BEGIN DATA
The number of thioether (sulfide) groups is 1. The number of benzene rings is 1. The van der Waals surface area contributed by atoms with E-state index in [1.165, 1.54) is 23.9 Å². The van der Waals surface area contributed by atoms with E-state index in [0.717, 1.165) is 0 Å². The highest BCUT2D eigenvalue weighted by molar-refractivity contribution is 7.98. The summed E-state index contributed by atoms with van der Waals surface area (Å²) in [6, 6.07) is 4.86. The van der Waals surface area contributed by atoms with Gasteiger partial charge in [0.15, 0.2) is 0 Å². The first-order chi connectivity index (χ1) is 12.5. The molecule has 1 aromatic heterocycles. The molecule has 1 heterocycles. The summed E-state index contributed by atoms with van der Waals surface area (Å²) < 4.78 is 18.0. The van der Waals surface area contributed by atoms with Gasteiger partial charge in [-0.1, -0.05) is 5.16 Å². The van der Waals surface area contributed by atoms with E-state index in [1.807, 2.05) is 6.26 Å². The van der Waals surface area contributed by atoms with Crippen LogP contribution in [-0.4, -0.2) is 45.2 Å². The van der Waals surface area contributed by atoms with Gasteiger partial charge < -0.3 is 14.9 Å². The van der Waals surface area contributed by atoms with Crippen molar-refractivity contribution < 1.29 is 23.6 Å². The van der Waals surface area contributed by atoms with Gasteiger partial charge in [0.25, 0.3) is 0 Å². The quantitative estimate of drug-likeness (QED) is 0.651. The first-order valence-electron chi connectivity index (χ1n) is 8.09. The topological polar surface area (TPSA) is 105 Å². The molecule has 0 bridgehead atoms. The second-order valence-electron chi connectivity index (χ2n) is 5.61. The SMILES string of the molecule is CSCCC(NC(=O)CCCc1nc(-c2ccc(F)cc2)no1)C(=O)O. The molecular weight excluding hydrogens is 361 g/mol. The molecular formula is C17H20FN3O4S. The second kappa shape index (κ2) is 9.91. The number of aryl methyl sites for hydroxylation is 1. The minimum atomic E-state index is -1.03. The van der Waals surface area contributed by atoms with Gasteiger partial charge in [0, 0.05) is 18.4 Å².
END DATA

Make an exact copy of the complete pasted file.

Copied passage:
The number of thioether (sulfide) groups is 1. The number of benzene rings is 1. The van der Waals surface area contributed by atoms with E-state index in [1.165, 1.54) is 23.9 Å². The van der Waals surface area contributed by atoms with E-state index in [0.717, 1.165) is 0 Å². The highest BCUT2D eigenvalue weighted by molar-refractivity contribution is 7.98. The summed E-state index contributed by atoms with van der Waals surface area (Å²) in [6, 6.07) is 4.86. The van der Waals surface area contributed by atoms with Gasteiger partial charge in [0.15, 0.2) is 0 Å². The first-order chi connectivity index (χ1) is 12.5. The molecule has 1 aromatic heterocycles. The molecule has 1 heterocycles. The summed E-state index contributed by atoms with van der Waals surface area (Å²) < 4.78 is 18.0. The van der Waals surface area contributed by atoms with Gasteiger partial charge in [-0.1, -0.05) is 5.16 Å². The van der Waals surface area contributed by atoms with E-state index in [1.807, 2.05) is 6.26 Å². The van der Waals surface area contributed by atoms with Crippen LogP contribution in [-0.4, -0.2) is 45.2 Å². The van der Waals surface area contributed by atoms with Gasteiger partial charge < -0.3 is 14.9 Å². The van der Waals surface area contributed by atoms with Crippen molar-refractivity contribution < 1.29 is 23.6 Å². The van der Waals surface area contributed by atoms with Gasteiger partial charge in [0.25, 0.3) is 0 Å². The quantitative estimate of drug-likeness (QED) is 0.651. The first-order valence-electron chi connectivity index (χ1n) is 8.09. The topological polar surface area (TPSA) is 105 Å². The molecule has 0 bridgehead atoms. The second-order valence-electron chi connectivity index (χ2n) is 5.61. The SMILES string of the molecule is CSCCC(NC(=O)CCCc1nc(-c2ccc(F)cc2)no1)C(=O)O. The molecular weight excluding hydrogens is 361 g/mol. The molecular formula is C17H20FN3O4S. The second kappa shape index (κ2) is 9.91. The number of aryl methyl sites for hydroxylation is 1. The minimum atomic E-state index is -1.03. The van der Waals surface area contributed by atoms with Gasteiger partial charge in [0, 0.05) is 18.4 Å².